Parents make mistakes. We want to believe that parents are doing there very best to raise their kids, but sometimes they do more harm than good.
Research into childhood trauma didn't actually begin until the 1970s, so we don't have as much knowledge about our mental health as adults as we might like.
However, a study that followed 1,420 from 1992 to 2015 found conclusive results about childhood trauma:
"'It is a myth to believe that childhood trauma is a rare experience that only affects few,' the researchers say."
"Rather, their population sample suggests, 'it is a normative experience—it affects the majority of children at some point.'"
"A surprising 60 percent of those in the study were exposed to at least one trauma by age 16. Over 30 percent were exposed to multiple traumatic events."
Not all of the things our parents do that were not so helpful technically classify as trauma, but it definitely has an effect on us as we get older.
Redditor Gooncookies asked:
"What could your parents have done better when raising you?"
Here's some of the ways that these Redditor's parents could have done better.
Rules to maintain purity.
"Would've been nice if my dad hadn't convinced me I had to behave in certain ways to maintain my innocence and purity."
"Catholic? I can relate."
"Nope. He's an atheist. He's actually extremely upset that I practice my (non Christian) religion. He just has some really weird ideas about having female children. Like, if I wore spaghetti straps when I was a child he'd say it was like he was living in a brothel."
"It's funny, the experience made me personally sex repulsed but extremely sex positive. The idea of me personally as a sexual being freaks me out, but I fully support others experimenting and not waiting for marriage or whatever."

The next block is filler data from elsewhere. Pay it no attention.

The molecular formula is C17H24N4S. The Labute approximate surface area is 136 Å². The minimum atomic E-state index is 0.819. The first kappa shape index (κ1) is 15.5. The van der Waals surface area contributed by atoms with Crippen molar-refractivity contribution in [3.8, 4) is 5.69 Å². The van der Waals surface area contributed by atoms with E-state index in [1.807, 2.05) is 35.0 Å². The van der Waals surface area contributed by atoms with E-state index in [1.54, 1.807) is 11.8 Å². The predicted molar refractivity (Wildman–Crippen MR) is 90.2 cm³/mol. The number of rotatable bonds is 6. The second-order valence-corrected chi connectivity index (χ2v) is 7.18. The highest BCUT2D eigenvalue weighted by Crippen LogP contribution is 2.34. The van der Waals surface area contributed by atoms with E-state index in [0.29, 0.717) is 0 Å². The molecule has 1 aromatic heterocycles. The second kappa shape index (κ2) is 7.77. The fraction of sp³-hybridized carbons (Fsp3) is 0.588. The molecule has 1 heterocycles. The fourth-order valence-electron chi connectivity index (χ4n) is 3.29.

"I'll never stop working on it. Healing our trauma is the best way to stop the cycle."
"I once had a Popsicle that stained my lips red when I was around 11. My dad wouldn't let me out of the house until it came off because he said it looked like I had lipstick on. When I caught the bouquet at my sister's wedding at age 28, he tried to take it away from me. It's been a weird and uncomfortable existence in this family."
Becoming afraid of failure.
"Encourage me to do more. I was never pushed to do anything. I mean, I get why some athletes are like 'my parents pushed me too hard where I hated it.' But I was never encouraged to go out for it try anything new. I played little league baseball and decided I thought it was a good idea to try and be a pitcher. I told my mom, but got the response along the lines of 'That's a hard position, and the whole game kind of rides on you, and if you mess up, everyone is going to blame you.' As a 37 year old I now see how that kind of stuff screwed my self esteem up and why I'm so afraid of failure as an adult."